Hapless, handsome Jack Romaine, a small-time gambler and drinker in 1929 Cincinnati, tracks a mysterious woman who's the key to a hidden fortune in Wimberley's evocative mystery. Hauled before gangster Oliver Bladehorn, Jack is given a simple chore that will cancel his debts: pick up a woman being released from prison who will lead him to the prize in cash and stocks. On a trail rife with cruelty, violence and murder, he finds himself in Tampa, Fla., at Kaleidoscope, a "beddy" where carnies rest between gigs and a place for people who don't fit in anywhere else. Jack goes to work as a "brodie" (a gopher) in the hopes of getting a lead, while trying to avoid the brutal Arno Becker, who's after the same fortune. Best known for his Florida-based Bear Raines series (Pepperfish Keys, etc.), Wimberley invests both Jack and the carnie freaks with distinct personalities and common dignity. This vividly captured subculture has its own grotesque charm and beauty. (Sept.)Copyright © Reed Business Information, a division of Reed Elsevier Inc. All rights reserved.
Kaleidoscopeby Darryl Wimberley
Jack Romaine's addiction to speakeasies and cards has landed him in a tight spot-one which he can't use his good looks to get out of. With debts to dangerous men piling up, he becomes an unwilling recruit for a Cincinnati gangster needing an expendable tool to recover his stolen cash and railroad bonds. Unfortunately, Jack is not the only man on the trail of the… See more details below
Jack Romaine's addiction to speakeasies and cards has landed him in a tight spot-one which he can't use his good looks to get out of. With debts to dangerous men piling up, he becomes an unwilling recruit for a Cincinnati gangster needing an expendable tool to recover his stolen cash and railroad bonds. Unfortunately, Jack is not the only man on the trail of the stolen money-he is in competition with a sadistic killer who relishes the carnage he leaves in his wake. The trail leads south to Kaleidoscope; a 'beddy' for freaks during the months when carnival is out-of-season.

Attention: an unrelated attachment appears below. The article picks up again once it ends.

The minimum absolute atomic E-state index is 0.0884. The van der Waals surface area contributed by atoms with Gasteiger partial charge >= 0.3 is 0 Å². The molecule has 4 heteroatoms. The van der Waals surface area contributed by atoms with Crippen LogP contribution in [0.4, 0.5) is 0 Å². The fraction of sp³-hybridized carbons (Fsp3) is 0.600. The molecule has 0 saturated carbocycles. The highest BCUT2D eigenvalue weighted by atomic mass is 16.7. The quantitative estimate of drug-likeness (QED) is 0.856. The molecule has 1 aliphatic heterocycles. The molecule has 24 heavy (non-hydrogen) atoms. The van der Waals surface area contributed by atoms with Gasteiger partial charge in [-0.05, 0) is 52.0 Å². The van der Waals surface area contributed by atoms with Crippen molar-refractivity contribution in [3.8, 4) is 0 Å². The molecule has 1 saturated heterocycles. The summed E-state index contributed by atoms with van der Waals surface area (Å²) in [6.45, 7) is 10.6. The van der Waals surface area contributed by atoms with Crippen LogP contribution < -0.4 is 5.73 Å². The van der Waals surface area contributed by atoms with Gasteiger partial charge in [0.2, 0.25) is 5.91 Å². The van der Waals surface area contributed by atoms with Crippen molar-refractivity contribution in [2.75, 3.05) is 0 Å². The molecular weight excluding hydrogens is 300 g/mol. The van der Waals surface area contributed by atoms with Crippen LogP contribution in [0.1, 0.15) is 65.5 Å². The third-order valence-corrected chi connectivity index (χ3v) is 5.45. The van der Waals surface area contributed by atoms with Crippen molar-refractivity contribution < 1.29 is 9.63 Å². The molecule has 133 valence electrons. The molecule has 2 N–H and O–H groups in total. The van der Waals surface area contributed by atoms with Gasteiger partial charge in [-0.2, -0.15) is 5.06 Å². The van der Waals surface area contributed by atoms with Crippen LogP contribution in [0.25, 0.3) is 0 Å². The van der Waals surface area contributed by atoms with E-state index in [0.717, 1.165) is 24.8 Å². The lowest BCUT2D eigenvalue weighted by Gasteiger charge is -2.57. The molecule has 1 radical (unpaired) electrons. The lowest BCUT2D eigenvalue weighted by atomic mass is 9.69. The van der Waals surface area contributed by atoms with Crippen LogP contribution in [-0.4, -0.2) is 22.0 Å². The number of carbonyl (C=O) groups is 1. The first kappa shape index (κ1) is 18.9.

In 1929, a Cincinnati gangster whose driver relieved him of both money and stocks offers Jack Romaine an easy way out of his gambling debts by simply meeting Sally Price, the driver's girl, as she leaves prison. Sally winds up dead, killed by someone else after the money. The only clue Jack has is the name Alex Goodman, which leads him to Kaleidoscope, an off-season circus-freak beddy outside of Tampa. In this community, Jack quickly learns, he is the freak. Among the assorted characters he encounters are wise-cracking midget Tommie Speck, the three-breasted Cassandra, and Luna, the blue-skinned beauty who is the boss. They all clam up at the mention of Alex Goodman. Jack becomes a brodie, the lowest grunt, but he is slowly accepted after he saves the life of a pair of Siamese twins. When Sally's killer shows up, Jack finally makes some headway into discovering what happened to the missing money. Wimberley (The King of Colored Town) creates an array of circus characters rivaling those in Todd Browning's classic film Freaks. In the end, Jack has learned some humanity and can be a true father to his son. Recommended for larger libraries. [Wimberley's The King of Colored Town has just won the first Willie Morris Award for Fiction for a novel set in the South.-Ed.]
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